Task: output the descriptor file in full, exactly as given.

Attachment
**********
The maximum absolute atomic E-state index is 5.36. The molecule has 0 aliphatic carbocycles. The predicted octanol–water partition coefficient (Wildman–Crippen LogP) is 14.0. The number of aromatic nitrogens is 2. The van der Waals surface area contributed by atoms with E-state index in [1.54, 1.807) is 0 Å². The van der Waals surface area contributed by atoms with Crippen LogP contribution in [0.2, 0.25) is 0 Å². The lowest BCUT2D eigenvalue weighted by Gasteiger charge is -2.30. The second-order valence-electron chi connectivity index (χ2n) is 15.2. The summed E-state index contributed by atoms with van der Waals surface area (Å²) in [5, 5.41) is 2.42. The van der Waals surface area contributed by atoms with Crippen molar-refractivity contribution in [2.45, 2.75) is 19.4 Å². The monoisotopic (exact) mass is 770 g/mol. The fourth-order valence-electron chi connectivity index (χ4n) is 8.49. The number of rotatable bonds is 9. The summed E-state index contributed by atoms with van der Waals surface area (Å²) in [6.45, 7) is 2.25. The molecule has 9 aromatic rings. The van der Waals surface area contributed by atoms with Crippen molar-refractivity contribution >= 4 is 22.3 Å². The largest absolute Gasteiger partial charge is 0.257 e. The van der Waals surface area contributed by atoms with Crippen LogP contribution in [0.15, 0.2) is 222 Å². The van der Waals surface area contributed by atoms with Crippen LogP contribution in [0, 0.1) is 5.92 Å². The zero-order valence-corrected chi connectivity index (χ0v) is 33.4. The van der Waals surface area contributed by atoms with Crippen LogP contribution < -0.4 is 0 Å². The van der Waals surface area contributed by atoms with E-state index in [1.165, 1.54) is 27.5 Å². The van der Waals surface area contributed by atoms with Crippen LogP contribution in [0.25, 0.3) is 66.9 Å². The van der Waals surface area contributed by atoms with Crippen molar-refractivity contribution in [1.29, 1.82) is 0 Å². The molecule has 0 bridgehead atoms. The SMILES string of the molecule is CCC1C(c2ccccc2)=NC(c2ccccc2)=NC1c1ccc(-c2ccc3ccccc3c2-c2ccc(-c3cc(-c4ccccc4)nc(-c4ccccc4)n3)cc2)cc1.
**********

The maximum absolute atomic E-state index is 5.36. The molecule has 0 aliphatic carbocycles. The predicted octanol–water partition coefficient (Wildman–Crippen LogP) is 14.0. The number of aromatic nitrogens is 2. The van der Waals surface area contributed by atoms with E-state index in [1.54, 1.807) is 0 Å². The van der Waals surface area contributed by atoms with Crippen LogP contribution in [0.2, 0.25) is 0 Å². The lowest BCUT2D eigenvalue weighted by Gasteiger charge is -2.30. The second-order valence-electron chi connectivity index (χ2n) is 15.2. The summed E-state index contributed by atoms with van der Waals surface area (Å²) in [5, 5.41) is 2.42. The van der Waals surface area contributed by atoms with Crippen molar-refractivity contribution in [2.45, 2.75) is 19.4 Å². The monoisotopic (exact) mass is 770 g/mol. The fourth-order valence-electron chi connectivity index (χ4n) is 8.49. The number of rotatable bonds is 9. The summed E-state index contributed by atoms with van der Waals surface area (Å²) in [6.45, 7) is 2.25. The molecule has 9 aromatic rings. The van der Waals surface area contributed by atoms with Crippen molar-refractivity contribution >= 4 is 22.3 Å². The largest absolute Gasteiger partial charge is 0.257 e. The van der Waals surface area contributed by atoms with Crippen LogP contribution in [0.15, 0.2) is 222 Å². The van der Waals surface area contributed by atoms with Crippen LogP contribution in [0, 0.1) is 5.92 Å². The zero-order valence-corrected chi connectivity index (χ0v) is 33.4. The van der Waals surface area contributed by atoms with Crippen LogP contribution < -0.4 is 0 Å². The van der Waals surface area contributed by atoms with E-state index in [1.165, 1.54) is 27.5 Å². The van der Waals surface area contributed by atoms with Crippen LogP contribution in [0.25, 0.3) is 66.9 Å². The van der Waals surface area contributed by atoms with Crippen molar-refractivity contribution in [1.29, 1.82) is 0 Å². The molecule has 0 bridgehead atoms. The SMILES string of the molecule is CCC1C(c2ccccc2)=NC(c2ccccc2)=NC1c1ccc(-c2ccc3ccccc3c2-c2ccc(-c3cc(-c4ccccc4)nc(-c4ccccc4)n3)cc2)cc1.